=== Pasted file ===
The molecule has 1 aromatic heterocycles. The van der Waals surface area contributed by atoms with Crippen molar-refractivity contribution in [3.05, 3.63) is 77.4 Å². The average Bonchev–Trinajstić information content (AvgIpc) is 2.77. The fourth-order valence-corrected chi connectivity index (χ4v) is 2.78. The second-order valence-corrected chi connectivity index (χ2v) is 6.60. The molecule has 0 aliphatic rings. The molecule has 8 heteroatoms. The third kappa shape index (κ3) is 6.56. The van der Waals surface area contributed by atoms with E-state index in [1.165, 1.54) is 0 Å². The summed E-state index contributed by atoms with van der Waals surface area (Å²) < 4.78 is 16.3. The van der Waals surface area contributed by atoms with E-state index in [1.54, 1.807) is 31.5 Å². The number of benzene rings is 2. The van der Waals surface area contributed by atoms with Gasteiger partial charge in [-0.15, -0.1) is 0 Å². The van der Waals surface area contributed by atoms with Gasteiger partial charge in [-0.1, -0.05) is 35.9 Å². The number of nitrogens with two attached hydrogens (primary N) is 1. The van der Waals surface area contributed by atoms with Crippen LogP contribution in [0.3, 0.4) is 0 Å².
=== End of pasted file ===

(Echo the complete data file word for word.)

The molecule has 1 aromatic heterocycles. The van der Waals surface area contributed by atoms with Crippen molar-refractivity contribution in [3.05, 3.63) is 77.4 Å². The average Bonchev–Trinajstić information content (AvgIpc) is 2.77. The fourth-order valence-corrected chi connectivity index (χ4v) is 2.78. The second-order valence-corrected chi connectivity index (χ2v) is 6.60. The molecule has 0 aliphatic rings. The molecule has 8 heteroatoms. The third kappa shape index (κ3) is 6.56. The van der Waals surface area contributed by atoms with E-state index in [1.165, 1.54) is 0 Å². The summed E-state index contributed by atoms with van der Waals surface area (Å²) < 4.78 is 16.3. The van der Waals surface area contributed by atoms with E-state index in [1.54, 1.807) is 31.5 Å². The number of benzene rings is 2. The van der Waals surface area contributed by atoms with Gasteiger partial charge in [-0.15, -0.1) is 0 Å². The van der Waals surface area contributed by atoms with Gasteiger partial charge in [-0.1, -0.05) is 35.9 Å². The number of nitrogens with two attached hydrogens (primary N) is 1. The van der Waals surface area contributed by atoms with Crippen LogP contribution in [0.3, 0.4) is 0 Å².